Recently I argued on this website that the “privilege” of operating a business isn’t a privilege but a right – and that therefore neither local nor state governments have a right to tax me for exercising it. (Several recently bills introduced in the General Assembly, by the way, refer to the ownership of a business as a “privilege” – this one, for example.)
In case you missed it, though, I was issued a ticket/summons by the City of Clemson for working without a business license – that is, without permission.
The Clemson ordinance requiring individuals to obtain a license to engage in a constitutionally protected right is unconstitutional. The Supreme Court has repeatedly ruled that this is unconstitutional, as I argued back in October.
Anyhow, I notified city officials that their ordinance was invalid according to the U.S. Constitution and the Supreme Court, and that I would not comply. They held a trial in my absence and convicted me of the “crime” of exercising my right to work. A fine of $500 was handed down. I appealed to the circuit court, and the hearing was held on Feb. 2 at the Pickens County Courthouse. When the Clemson city attorney did not show up for the hearing, the judge was visibly upset. He reversed the municipal court judgement and dismissed the case.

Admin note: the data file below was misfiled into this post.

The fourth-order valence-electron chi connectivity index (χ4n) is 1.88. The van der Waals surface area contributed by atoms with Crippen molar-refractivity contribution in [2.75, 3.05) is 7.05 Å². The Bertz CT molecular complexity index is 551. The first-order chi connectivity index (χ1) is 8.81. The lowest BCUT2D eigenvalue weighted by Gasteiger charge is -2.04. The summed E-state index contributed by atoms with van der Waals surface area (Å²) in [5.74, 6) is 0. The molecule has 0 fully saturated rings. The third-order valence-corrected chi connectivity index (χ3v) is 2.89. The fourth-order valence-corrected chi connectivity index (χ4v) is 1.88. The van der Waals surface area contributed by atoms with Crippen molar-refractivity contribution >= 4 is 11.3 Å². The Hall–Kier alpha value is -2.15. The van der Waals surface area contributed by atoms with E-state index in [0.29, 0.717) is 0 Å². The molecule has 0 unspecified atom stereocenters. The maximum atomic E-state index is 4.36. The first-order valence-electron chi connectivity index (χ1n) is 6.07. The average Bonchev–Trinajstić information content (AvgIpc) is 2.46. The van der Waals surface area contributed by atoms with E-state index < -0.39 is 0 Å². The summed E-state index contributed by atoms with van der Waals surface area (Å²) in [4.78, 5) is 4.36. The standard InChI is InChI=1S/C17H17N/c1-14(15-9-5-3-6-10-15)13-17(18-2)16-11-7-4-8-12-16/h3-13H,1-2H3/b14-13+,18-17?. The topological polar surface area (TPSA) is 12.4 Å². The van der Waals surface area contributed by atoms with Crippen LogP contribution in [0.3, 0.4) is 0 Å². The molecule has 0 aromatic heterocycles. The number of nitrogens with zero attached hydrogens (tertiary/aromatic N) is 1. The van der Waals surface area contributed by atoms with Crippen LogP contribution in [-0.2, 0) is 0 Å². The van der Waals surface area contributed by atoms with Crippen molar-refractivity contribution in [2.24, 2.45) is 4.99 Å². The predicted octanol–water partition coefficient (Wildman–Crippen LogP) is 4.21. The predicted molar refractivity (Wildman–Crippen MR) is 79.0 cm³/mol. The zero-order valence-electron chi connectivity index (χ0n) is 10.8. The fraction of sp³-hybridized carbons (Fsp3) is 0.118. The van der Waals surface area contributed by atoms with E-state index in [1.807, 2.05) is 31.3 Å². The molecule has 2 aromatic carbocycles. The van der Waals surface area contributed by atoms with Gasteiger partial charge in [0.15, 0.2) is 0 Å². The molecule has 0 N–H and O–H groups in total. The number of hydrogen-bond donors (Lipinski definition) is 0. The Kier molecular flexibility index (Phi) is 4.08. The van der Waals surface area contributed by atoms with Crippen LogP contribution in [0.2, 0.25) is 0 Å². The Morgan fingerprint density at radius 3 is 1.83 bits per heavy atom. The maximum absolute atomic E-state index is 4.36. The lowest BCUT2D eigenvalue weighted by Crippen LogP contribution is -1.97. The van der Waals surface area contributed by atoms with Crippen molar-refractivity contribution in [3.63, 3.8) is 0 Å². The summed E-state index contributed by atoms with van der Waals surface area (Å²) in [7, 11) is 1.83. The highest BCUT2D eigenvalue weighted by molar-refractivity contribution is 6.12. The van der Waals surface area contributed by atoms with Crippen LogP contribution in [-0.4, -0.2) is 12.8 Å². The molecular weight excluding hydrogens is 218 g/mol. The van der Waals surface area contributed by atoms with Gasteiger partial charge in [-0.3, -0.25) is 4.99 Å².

I won by default.
Was this a victory for me? Yes and no. I didn’t have to pay a fine, but the ordinance still stands. Perhaps the city attorney didn’t want to risk having the ordinance declared unconstitutional, and therefore chose to lose by default. I can still pursue a lawsuit against the city for deprivation of rights, and I am considering filing such a lawsuit. But, as you may know if you’ve ever tried to force your government to acknowledge its own constitution, these things cost money.
John Dalen, a resident of Westminster, has been a general contractor and business owner for over 30 years.